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Information on the latest vitamin D news and research.

Find out more information on deficiency, supplementation, sun exposure, and how vitamin D relates to your health.

Vitamin D: Crucial for healthy arteries?

Healthy arteries are like long balloons that expand and contract with blood pressure variations. They should not be rigid pipes that do not distend. The balloon-like quality of arteries is called distensibility, and it is measured by ultrasound. In addition, ultrasound measures abnormal growth (hypertrophy) of the main pumping chamber of the heart, the left ventricle.

Recently, Turkish researchers, led by Doctor Osman Kuloğlu and 10 colleagues, working under the supervision of Professor Murat Çaylı, all of the Adana Numune Training and Research Hospital in Turkey, measured both aortic distensibility and left ventricular hypertrophy together with 25(OH)D levels in 136 newly diagnosed diabetics. They also measured high sensitivity C reactive Protein (CRP), a measure of inflammation.

Kuloglu O, Gür M, Seker T, Kalkan GY, Kirim S, Sahin DY, Harbalioglu H, Türkoglu C, Acele A, Elbasan Z, Ozaltun B, Cayli M.Serum 25-hydroxyvitamin D level is associated with aortic distensibility and left ventricle hypertrophy in newly diagnosed type 2 diabetes mellitus. Diab Vasc Dis Res. 2013 Jun 10.

In this cross sectional study, they grouped vitamin D levels in two categories, a group with levels higher than 20 ng/ml and a group with levels lower than 20 ng/ml. They found that vitamin D levels were independently associated with ventricular hypertrophy (p = 0.001), aortic distensibility (p < 0.001) and high-sensitive C-reactive protein (p = 0.002), with the higher the vitamin D group all fairing better.

When they looked at continuous vitamin D levels and aortic distensibility (rather than comparing those below 20 ng/ml to those above 20 ng/ml), there was a strong linear correlation between vitamin D levels and distensibility. The higher the vitamin D level, the better the distensibility, with an R value of .57.

Here you can see the graph of the data:

graph healthy arts

The authors concluded:

“Our study showed that low vitamin D level is independently associated with aortic distensibility as well as left ventricle hypertrophy and inflammation in newly diagnosed diabetic patients. Low vitamin D level may play a role in pathogenesis of impaired elastic properties of aorta and left ventricle hypertrophy in diabetic patients.”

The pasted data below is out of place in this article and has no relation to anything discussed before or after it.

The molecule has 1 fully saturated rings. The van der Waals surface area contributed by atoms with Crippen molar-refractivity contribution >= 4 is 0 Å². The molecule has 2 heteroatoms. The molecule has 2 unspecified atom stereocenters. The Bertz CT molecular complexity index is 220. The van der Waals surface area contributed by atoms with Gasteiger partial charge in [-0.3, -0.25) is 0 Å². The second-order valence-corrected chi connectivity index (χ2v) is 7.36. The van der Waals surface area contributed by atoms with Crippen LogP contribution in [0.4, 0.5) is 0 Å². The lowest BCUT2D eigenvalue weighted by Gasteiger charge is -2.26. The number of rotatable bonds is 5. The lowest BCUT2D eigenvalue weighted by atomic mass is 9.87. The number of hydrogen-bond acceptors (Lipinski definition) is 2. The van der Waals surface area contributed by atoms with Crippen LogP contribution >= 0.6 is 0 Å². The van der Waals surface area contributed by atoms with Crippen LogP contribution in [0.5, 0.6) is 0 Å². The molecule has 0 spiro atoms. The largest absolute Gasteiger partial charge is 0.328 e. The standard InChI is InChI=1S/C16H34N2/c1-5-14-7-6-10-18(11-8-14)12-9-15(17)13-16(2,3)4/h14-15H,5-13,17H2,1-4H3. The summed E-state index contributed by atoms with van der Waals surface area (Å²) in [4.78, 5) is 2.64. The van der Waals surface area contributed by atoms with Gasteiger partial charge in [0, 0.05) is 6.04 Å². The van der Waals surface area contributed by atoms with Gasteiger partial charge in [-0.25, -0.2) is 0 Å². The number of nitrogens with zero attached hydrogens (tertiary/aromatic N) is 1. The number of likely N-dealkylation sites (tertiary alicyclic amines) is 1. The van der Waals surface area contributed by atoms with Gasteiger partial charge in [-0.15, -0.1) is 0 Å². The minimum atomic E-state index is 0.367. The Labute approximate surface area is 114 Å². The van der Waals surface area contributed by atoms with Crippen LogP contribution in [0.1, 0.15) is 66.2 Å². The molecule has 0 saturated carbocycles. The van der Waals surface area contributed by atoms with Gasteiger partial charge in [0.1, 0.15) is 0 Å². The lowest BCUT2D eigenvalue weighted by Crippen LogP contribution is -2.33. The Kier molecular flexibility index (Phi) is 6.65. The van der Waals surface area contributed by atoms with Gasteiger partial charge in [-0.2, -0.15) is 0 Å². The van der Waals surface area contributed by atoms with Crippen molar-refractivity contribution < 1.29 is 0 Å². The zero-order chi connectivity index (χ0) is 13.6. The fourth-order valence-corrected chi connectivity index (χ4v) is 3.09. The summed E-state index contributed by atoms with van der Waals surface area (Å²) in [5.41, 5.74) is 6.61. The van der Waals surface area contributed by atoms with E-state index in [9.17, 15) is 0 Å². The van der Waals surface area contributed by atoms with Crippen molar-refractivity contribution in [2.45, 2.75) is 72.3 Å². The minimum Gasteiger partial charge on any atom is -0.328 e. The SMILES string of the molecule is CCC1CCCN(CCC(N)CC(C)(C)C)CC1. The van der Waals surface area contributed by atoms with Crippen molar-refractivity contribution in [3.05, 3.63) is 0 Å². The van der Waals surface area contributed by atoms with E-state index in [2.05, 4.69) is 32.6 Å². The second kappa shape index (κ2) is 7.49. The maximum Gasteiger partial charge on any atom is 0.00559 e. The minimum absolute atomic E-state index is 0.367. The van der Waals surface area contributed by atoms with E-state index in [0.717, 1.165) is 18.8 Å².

Diabetic patients suffer from many complications, including increased risk of cardiovascular disease. Any new means of prevention or treatment to lower the risk would be welcome. Further research should be able to show the extent of benefit in being sufficient in vitamin D. In the meantime, there’s no reason for diabetic patients not to be sufficient in vitamin D.

  About: John Cannell, MD

Dr. John Cannell is founder of the Vitamin D Council. He has written many peer-reviewed papers on vitamin D and speaks frequently across the United States on the subject. Dr. Cannell holds an M.D. and has served the medical field as a general practitioner, emergency physician, and psychiatrist.
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2 Responses to Vitamin D: Crucial for healthy arteries?

  1. Rita and Misty says:

    Dr. Cannell,

    If I may quote from your above article:

    “In the meantime, there’s no reason for diabetic patients not to be sufficient in vitamin D.”

    I’m finding via my discussions with others that it is the term “sufficient” which requires better definition.

    For example, (we know) that the IOM defines vitamin D sufficiency to be 20 ng/ml.

    This is the level that many (many) many doctors now utilize when determining a patient’s vitamin D status.

    People I talk with will tell me: “Oh yes! My doctor did certainly TEST my vitamin D status, and I have a healthy level of 22 ng/ml.”

    (sigh)

    I’m sorry for being (so) repetitive, but in my opinion, to be expeditious change must come from within the medical community.

    Doctors must talk with colleagues. It is a must–a “walk your talk” kinda thing.

    I do my part…over and over and over again. For example: I just spent my lunch hour talking with a young Indian PhD here at my institution of employment. Our institution’s privately operated HMO found her to be insufficient in Vitamin D. She did not remember her level, but knowing where work I may only imagine just how low her level must be. She told me: “No worries, the HMO is treating me to increase my level to sufficiency (guess what # is used here for sufficiency??), and I am taking my D2 faithfully….”

    I’m sorry for being (so) repetitive, but in my opinion, to be expeditious change must come from within the medical community.

    Doctors must talk with colleagues. It is a must–a “walk your talk” kinda thing.

    (sigh)

    :(

  2. Rita and Misty says:

    I’d like to add that the reason I mentioned that my young is from India, is because 80% (I think more like 99%) of Indians are deficient in D.

    http://articles.timesofindia.indiatimes.com/2013-05-05/science/39041892_1_vitamin-d-sunshine-vitamin-ng-ml